30 Days Sober: 5 Reasons I Gave Up Drinking And Have Never Been Happier


I'm 24 years old, newly single and living with my two best friends in a part of Minneapolis known for its breweries and local rooftop happy hours.

June is when everyone starts pedal pub engines, and the day drinking increases five-fold. The weddings commence, and the bachelorettes hit the streets with their lollipop bouquets in tow.

Why, then, would I choose June as a dry month (meaning I will have no alcohol for the 30 days)?

Well, let me tell you. I've just started committing most of my time to freelance writing, and I'm very much on the verge of a breakthrough (I think).

The reasons below are why I chose to commit to 30 days of sobriety and why you should seriously consider doing it, too:

1. You're in the thick of a quarter-life crisis.

If you're in that holy-sh*t-I'm-an-adult-what-do-I-do-now phase of life, it's probably a good idea to reevaluate.

I was very much in that state, and alcohol was only making it more difficult to make the big decisions.

Drinking easily becomes a hobby, and all your real commitments fall to the wayside.

These are the years when we need to make some tough choices. If you spend your entire week dreaming of the weekend, quit your job and find something you like.

If you spend your weekends holed up with a hangover and a pizza box, stop drinking.

2. Alcohol wreaks havoc on your health.

I have one word for you guys: drunchies. If you've ever had the drunchies, you're in good company — and I've probably seen you at Pizza Hut at 2 am.

The reason behind the drunchies is the lack of usable calories you've just given your body.

You've basically just consumed 300-something calories worth of poison, and now your body needs to reboot and get some nutrients in.

The actual science behind getting drunk is alcohol is absorbed into the bloodstream and distributed throughout the body for processing.

If your body is unable to process the amount of alcohol you take in, you'll get drunk. In essence, you are overdosing on alcohol every time you get drunk.

Yeah, you are literally poisoning yourself and, in turn, becoming a stumbling, bumbling idiot.

Being drunk is fun, but it's a little different when you realize every part of your body is falling victim to it, not just your dancing ability and taste in men.

3. Losing weight is a hell of a lot easier when you're sober.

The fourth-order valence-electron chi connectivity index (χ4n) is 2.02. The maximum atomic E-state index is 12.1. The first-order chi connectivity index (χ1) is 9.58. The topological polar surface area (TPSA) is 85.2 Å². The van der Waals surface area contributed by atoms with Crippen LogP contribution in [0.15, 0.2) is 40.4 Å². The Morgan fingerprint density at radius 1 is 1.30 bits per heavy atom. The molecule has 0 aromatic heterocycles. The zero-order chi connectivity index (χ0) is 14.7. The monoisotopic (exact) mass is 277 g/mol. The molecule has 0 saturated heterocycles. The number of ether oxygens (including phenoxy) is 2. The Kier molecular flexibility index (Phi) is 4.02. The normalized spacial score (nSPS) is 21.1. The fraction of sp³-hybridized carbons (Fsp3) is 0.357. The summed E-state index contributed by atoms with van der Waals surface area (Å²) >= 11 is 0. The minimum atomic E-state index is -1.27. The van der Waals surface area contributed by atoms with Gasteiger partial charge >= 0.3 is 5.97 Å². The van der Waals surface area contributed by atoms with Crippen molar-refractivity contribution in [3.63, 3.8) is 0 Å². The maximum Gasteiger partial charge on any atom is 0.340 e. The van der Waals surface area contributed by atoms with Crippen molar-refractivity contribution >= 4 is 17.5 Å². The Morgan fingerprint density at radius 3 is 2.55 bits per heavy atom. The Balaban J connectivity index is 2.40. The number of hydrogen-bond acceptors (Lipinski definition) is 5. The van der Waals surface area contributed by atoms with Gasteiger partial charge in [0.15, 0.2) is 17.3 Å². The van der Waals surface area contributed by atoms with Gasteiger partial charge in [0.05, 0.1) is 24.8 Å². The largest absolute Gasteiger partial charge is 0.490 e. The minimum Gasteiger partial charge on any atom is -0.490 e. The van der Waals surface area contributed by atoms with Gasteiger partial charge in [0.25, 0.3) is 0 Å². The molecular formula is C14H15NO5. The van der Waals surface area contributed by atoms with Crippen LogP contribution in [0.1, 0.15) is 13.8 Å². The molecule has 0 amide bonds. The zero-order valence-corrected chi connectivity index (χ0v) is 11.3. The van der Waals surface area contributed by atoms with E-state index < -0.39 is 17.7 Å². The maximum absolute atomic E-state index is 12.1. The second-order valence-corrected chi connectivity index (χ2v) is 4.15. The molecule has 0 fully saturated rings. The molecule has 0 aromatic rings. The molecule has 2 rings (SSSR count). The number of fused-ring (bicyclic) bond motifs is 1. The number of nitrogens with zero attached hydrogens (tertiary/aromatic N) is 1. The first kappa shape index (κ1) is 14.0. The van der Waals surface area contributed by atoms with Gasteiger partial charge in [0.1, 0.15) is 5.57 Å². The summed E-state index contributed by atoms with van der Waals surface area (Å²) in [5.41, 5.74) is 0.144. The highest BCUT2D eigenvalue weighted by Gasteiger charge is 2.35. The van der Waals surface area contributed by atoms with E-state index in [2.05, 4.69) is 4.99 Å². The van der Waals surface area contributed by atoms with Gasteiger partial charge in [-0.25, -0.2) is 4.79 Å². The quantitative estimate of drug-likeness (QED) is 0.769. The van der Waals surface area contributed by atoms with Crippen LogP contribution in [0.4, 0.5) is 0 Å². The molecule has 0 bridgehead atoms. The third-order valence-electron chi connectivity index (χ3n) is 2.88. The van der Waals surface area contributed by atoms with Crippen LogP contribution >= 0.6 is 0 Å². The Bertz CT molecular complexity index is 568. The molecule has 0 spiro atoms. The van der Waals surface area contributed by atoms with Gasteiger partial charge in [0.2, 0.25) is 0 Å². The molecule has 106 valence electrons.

Yes, if you stop drinking, you will lose weight. It's pretty simple, actually. When you drink, your body automatically lacks nutrients.

So, you don't only get extremely thirsty, but you also get extremely hungry.

You're feeding yourself poison, and your body wants to flush it out with anything possible.

You will most likely reach for the greasiest, nastiest food because your body is in panic mode, and it doesn't know what the hell is going on.

The reason you feel insatiably hungry is because as your body becomes nutrient-deficient.

It just craves more and more.

So, you drink, you eat, and you get fat. But, if you stop drinking and stop eating crap, you'll lose weight. Boom. Hello, summertime body!

4. Mistakes and stupid drunk decisions aren't that funny.

Now, don't get me wrong; I think being drunk is incredibly fun — sometimes. Then, there are those times when it's not so fun.

I'm talking about those "I fell asleep in a rosebush. Where the hell is my phone?

Who is that sleeping next to me?" times that seem to quickly add up.

Imagine waking up every morning, completely cognizant of what went on the night before and having the ability to function without an Advil and a gallon of water.

In my case, my stupid decisions were starting to affect my relationships with others as well as with myself. It's so incredibly dangerous for multiple reasons, especially if you're single.

You are much more likely to make a fool out of yourself when you're three sheets to the wind.

If you are starting to lose respect for yourself, blame the alcohol, break up with it for a while and start loving yourself again.

I think we all know everyone is way cooler when sober anyway. I think I'm awesome, but drunk-Ilia wasn't so sure, that b*tch.

5. Making a big change should be difficult.

I am completely aware the beginning of summer is quite possibly the most difficult time to go on a dry-binge; so please, everyone stop reminding me.

Change is never easy, and it shouldn't be. Otherwise, what have you learned? I realize this is a challenge, but I also know I am a tough b*tch and can do anything I set my mind to.

You, my friends, are also capable of anything. If you feel the need to say goodbye to something or someone for a while, don't be a wimp. Muster up that courage and say bye!

Doing something completely for your own good is essential every once in a while.

I know I'd love to have a cocktail with any and all of you after this experiment is over; but the point remains if something isn't fun anymore, it's probably time to remove yourself from it, even if it's only for 30 days.